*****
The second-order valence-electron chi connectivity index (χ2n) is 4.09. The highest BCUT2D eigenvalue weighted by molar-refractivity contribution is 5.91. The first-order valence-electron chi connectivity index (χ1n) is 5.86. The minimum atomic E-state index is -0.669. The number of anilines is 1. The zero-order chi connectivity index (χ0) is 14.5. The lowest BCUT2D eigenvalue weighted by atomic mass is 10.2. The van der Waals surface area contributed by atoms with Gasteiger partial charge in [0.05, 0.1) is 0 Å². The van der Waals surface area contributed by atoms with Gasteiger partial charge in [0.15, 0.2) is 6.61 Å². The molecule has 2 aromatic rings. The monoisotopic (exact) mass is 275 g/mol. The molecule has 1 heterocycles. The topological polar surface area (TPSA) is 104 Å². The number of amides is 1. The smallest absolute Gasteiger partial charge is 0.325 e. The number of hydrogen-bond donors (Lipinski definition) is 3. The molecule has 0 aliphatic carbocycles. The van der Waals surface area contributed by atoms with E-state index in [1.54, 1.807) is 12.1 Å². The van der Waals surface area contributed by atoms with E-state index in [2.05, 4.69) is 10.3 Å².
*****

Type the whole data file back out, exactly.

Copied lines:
The second-order valence-electron chi connectivity index (χ2n) is 4.09. The highest BCUT2D eigenvalue weighted by molar-refractivity contribution is 5.91. The first-order valence-electron chi connectivity index (χ1n) is 5.86. The minimum atomic E-state index is -0.669. The number of anilines is 1. The zero-order chi connectivity index (χ0) is 14.5. The lowest BCUT2D eigenvalue weighted by atomic mass is 10.2. The van der Waals surface area contributed by atoms with Gasteiger partial charge in [0.05, 0.1) is 0 Å². The van der Waals surface area contributed by atoms with Gasteiger partial charge in [0.15, 0.2) is 6.61 Å². The molecule has 2 aromatic rings. The monoisotopic (exact) mass is 275 g/mol. The molecule has 1 heterocycles. The topological polar surface area (TPSA) is 104 Å². The number of amides is 1. The smallest absolute Gasteiger partial charge is 0.325 e. The number of hydrogen-bond donors (Lipinski definition) is 3. The molecule has 0 aliphatic carbocycles. The van der Waals surface area contributed by atoms with E-state index in [1.54, 1.807) is 12.1 Å². The van der Waals surface area contributed by atoms with E-state index in [2.05, 4.69) is 10.3 Å².